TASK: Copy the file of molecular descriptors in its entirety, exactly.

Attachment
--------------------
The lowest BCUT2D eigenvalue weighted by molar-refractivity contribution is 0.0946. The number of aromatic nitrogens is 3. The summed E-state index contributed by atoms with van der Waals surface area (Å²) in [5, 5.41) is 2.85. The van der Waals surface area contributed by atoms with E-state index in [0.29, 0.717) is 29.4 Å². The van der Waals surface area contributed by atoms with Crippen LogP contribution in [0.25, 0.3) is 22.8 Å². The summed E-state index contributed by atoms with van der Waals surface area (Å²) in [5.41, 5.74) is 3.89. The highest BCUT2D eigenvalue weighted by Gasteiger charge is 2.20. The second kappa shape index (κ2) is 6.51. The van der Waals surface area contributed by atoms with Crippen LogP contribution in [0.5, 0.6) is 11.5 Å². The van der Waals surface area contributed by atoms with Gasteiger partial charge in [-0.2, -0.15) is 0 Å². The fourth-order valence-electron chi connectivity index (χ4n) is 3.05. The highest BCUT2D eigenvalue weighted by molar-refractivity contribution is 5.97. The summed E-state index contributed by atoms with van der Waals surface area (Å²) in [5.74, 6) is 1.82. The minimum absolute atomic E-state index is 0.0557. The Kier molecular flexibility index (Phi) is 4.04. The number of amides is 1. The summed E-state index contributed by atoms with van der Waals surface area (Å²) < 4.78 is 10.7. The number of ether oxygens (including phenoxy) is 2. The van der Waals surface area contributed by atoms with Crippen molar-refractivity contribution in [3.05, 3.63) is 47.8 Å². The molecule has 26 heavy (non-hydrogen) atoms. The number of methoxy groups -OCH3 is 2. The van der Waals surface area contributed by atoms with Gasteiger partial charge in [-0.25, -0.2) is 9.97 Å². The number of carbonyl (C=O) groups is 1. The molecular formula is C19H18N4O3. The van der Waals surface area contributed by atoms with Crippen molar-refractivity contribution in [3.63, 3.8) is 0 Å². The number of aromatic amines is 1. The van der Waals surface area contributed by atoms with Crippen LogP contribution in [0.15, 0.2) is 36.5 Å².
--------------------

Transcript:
The lowest BCUT2D eigenvalue weighted by molar-refractivity contribution is 0.0946. The number of aromatic nitrogens is 3. The summed E-state index contributed by atoms with van der Waals surface area (Å²) in [5, 5.41) is 2.85. The van der Waals surface area contributed by atoms with E-state index in [0.29, 0.717) is 29.4 Å². The van der Waals surface area contributed by atoms with Crippen LogP contribution in [0.25, 0.3) is 22.8 Å². The summed E-state index contributed by atoms with van der Waals surface area (Å²) in [5.41, 5.74) is 3.89. The highest BCUT2D eigenvalue weighted by Gasteiger charge is 2.20. The second kappa shape index (κ2) is 6.51. The van der Waals surface area contributed by atoms with Crippen LogP contribution in [0.5, 0.6) is 11.5 Å². The van der Waals surface area contributed by atoms with Gasteiger partial charge in [-0.2, -0.15) is 0 Å². The fourth-order valence-electron chi connectivity index (χ4n) is 3.05. The highest BCUT2D eigenvalue weighted by molar-refractivity contribution is 5.97. The summed E-state index contributed by atoms with van der Waals surface area (Å²) in [5.74, 6) is 1.82. The minimum absolute atomic E-state index is 0.0557. The Kier molecular flexibility index (Phi) is 4.04. The number of amides is 1. The summed E-state index contributed by atoms with van der Waals surface area (Å²) < 4.78 is 10.7. The number of ether oxygens (including phenoxy) is 2. The van der Waals surface area contributed by atoms with Crippen molar-refractivity contribution in [3.05, 3.63) is 47.8 Å². The molecule has 26 heavy (non-hydrogen) atoms. The number of methoxy groups -OCH3 is 2. The van der Waals surface area contributed by atoms with Gasteiger partial charge in [-0.25, -0.2) is 9.97 Å². The number of carbonyl (C=O) groups is 1. The molecular formula is C19H18N4O3. The van der Waals surface area contributed by atoms with Crippen molar-refractivity contribution in [3.63, 3.8) is 0 Å². The number of aromatic amines is 1. The van der Waals surface area contributed by atoms with Crippen LogP contribution in [0.15, 0.2) is 36.5 Å².